In accordance with UN convention, all provinces, including Gilgit-Baltistan and the representatives of a free Balochistan (which by right is the Khan of Kalat and a free elected government of the Baloch), must be asked in advance to find a consensus for signing the right contract, with the right conditions; a contract which will deliver real benefit and development to all and one that is not simply a ‘paper tiger’.


At present the politics of federalism and the absence of any domestic legal recording and preparedness, have created the strong possibility of CPEC projects being subjected to unscheduled delays and possible cancellations; thus, exposing Pakistan to liability for violating its international commitments.


A senior Chinese official has said to the Pakistani media that ‘China cannot afford to invest billions of dollars on roads that pass through a disputed territory.’ And yet Kashmir is still a disputed territory. Therefore, Pakistan is not entitled to conclude the CPEC contract.


Furthermore, the role of Pakistan is reduced in this treaty to strengthening security for the planned projects.


The Pakistan government has been forcibly evacuating locals and razing entire villages to the ground in order to make way for the CPEC. The human rights violations, abductions, torture and killings have increased. Everyday news concerning the enforced disappearances of local people in Balochistan floods in and now the same atrocities are being reported in the Pashtun regions.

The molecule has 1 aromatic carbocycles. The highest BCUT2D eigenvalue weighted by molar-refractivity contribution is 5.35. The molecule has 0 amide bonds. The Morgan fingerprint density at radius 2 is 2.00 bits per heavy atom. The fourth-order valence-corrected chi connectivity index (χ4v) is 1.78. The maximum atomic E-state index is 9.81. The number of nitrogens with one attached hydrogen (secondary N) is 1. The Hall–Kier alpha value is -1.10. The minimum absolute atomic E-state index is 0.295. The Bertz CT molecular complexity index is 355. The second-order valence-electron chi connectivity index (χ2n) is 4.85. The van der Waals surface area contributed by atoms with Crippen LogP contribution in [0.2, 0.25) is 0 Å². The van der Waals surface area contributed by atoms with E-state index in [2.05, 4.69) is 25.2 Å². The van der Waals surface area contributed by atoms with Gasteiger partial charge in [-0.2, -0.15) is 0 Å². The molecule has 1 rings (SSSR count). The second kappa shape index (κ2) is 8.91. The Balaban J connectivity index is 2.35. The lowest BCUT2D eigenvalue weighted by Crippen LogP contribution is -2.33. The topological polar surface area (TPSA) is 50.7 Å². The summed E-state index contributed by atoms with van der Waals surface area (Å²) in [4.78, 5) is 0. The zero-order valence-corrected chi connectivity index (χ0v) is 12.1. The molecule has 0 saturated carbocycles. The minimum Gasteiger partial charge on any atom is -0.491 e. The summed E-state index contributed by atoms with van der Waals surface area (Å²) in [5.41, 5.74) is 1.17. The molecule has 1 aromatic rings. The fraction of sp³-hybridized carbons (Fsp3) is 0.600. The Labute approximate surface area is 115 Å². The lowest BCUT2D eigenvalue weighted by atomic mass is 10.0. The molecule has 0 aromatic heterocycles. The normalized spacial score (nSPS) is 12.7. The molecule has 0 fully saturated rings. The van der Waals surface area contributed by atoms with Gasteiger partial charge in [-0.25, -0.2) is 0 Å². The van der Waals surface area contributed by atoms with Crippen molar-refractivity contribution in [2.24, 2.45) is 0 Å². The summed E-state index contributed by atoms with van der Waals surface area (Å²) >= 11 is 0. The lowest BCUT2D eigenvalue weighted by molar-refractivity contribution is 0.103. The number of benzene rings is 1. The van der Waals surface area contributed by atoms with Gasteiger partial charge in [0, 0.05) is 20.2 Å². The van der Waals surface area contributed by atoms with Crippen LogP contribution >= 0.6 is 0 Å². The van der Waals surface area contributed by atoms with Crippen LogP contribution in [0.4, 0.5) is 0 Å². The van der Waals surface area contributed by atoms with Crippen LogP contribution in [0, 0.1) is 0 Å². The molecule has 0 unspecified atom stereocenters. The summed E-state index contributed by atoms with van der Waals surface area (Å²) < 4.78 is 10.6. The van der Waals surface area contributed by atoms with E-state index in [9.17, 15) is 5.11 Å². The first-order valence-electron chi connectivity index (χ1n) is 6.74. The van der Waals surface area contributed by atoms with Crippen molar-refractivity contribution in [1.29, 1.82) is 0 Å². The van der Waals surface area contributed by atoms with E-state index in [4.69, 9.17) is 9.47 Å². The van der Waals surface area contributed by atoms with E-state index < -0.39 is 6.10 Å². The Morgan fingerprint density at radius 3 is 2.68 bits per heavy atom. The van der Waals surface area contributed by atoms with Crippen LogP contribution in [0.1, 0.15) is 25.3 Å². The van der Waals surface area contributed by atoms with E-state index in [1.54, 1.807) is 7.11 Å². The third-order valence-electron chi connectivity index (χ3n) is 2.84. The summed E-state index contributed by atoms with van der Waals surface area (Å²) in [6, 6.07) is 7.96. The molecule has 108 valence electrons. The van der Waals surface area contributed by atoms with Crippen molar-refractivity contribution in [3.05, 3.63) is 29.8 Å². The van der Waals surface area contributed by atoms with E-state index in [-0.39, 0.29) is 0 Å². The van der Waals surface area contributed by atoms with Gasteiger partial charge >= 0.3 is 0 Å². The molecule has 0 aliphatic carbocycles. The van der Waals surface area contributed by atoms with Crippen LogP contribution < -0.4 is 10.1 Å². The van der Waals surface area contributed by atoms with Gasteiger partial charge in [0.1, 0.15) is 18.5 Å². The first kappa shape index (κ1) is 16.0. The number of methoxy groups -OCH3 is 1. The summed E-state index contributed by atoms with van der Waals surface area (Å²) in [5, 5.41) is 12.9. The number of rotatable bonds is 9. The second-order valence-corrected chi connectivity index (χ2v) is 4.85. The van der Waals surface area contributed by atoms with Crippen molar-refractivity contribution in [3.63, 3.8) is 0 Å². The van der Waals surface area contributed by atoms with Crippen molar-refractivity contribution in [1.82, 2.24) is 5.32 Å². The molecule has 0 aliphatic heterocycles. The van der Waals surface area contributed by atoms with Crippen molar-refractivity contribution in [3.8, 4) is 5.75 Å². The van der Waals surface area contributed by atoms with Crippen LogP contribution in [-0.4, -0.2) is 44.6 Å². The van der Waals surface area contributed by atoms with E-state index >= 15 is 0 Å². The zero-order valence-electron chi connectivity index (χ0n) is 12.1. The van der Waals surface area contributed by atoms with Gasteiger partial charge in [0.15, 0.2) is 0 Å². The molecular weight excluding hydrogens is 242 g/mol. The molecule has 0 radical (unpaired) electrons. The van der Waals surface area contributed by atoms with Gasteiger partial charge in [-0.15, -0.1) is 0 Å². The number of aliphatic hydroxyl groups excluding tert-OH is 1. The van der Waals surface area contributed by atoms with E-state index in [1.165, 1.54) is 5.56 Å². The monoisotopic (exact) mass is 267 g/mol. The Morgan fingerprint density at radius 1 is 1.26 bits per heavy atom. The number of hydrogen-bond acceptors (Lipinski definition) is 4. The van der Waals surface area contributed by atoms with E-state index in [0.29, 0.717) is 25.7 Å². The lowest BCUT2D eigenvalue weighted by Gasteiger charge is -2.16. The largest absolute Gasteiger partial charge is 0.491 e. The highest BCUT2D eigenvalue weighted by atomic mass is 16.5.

The Minister for Planning, Development and Reforms, Ahsan Iqbal, has said that those protesting against the CPEC will be charged under anti–terrorism laws. Rather than the CPEC contributing to stabilizing the whole region, it is instead inflaming the factions and creating more unrest. If we have a look at Gwadar, local sellers at markets are excluded from providing for the Chinese, food is bought in Iran and Karachi. Baloch are not allowed to enter the Gwadar port area which has been leased by China for 40 years.